Huples, I believe there are some Supreme Court rulings that say the right is that of an individual as well. You dont have to look hard to see what happens in a shtf scenario. I think we have a real life shtf situation going on in Venezuela. While already a country riddled with crime, their shortages have only escalated the violence. People are getting killed by guns. I, myself, would like an ability to defend my family in the event something happens similar near me, whether it be a grid down, terror, shortage, or “plain ole” home invasion.

      • The Blue Angel

        Awesome Pat. Well said and balanced.

        • Thanks to you for the great article that prompts so much discourse!

    • disqus_q0fJBDaGHm

      Why do people want to have their rights taken away, that’s what is done to felons.

  • Huples

    Most of the world views the second amendment and guns as signs of mental illness. Guns are not part of my prep. Each to their own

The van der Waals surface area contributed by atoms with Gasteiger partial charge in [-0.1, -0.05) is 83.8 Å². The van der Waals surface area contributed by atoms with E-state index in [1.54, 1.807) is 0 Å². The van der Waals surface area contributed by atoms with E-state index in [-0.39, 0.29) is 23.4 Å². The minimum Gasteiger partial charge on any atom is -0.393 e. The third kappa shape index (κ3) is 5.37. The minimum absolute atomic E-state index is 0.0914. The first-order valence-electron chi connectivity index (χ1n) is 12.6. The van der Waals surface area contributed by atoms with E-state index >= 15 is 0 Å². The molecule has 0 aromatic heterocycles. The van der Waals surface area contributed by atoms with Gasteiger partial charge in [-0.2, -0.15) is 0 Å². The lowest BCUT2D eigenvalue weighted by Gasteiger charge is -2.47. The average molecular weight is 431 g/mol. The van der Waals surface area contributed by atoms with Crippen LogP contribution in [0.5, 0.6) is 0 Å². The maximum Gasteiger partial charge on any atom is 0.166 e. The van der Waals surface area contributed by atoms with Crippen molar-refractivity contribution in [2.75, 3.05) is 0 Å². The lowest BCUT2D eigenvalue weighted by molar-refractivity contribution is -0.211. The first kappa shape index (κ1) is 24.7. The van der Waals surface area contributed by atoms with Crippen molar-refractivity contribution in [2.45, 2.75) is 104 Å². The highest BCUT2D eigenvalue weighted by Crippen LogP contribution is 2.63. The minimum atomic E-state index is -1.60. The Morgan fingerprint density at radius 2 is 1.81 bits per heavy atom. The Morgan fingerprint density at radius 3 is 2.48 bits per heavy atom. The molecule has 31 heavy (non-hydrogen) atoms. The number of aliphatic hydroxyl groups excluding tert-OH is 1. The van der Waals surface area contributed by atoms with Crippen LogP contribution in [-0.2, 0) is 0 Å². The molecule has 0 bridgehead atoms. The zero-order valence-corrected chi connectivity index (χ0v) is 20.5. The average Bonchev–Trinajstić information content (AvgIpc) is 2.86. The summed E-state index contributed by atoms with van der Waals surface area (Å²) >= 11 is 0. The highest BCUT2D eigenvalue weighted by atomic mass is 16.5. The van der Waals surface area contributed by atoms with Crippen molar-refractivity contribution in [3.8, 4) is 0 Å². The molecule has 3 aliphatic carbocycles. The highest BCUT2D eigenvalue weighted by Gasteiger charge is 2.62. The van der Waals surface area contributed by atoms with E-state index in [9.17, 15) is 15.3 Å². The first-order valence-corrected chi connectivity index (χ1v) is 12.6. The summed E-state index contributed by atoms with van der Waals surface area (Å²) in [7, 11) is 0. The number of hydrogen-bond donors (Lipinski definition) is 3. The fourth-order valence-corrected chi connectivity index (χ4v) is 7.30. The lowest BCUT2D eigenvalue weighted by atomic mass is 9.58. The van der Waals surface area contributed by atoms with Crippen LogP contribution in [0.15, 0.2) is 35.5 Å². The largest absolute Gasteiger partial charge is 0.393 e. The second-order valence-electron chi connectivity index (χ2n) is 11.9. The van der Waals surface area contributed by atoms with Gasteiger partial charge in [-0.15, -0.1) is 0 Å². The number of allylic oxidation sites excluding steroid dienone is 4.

• The Blue Angel

      Unfortunate you feel that way. That is the first I heard the world feels like it is a mental illness. I would rather believe it is more about passion on both sides of the issue. Fundamental difference of opinion. No one likes to see the violence period, with or without guns. That said, the 2nd ammendment was born out of prior oppression by government. USA independence is the original Brexit.

    • bamagrad03

      Most of the world has a very shallow view of history as well. Look at the rest of the world when the people were disarmed by the state throughout history…

  • Robert

    For the record Justice Clarence Thomas has stated it was just a rumor.

    • The Blue Angel

      Thanks for the clarification. One we don’t have to worry about. Didn’t see that.

  • mb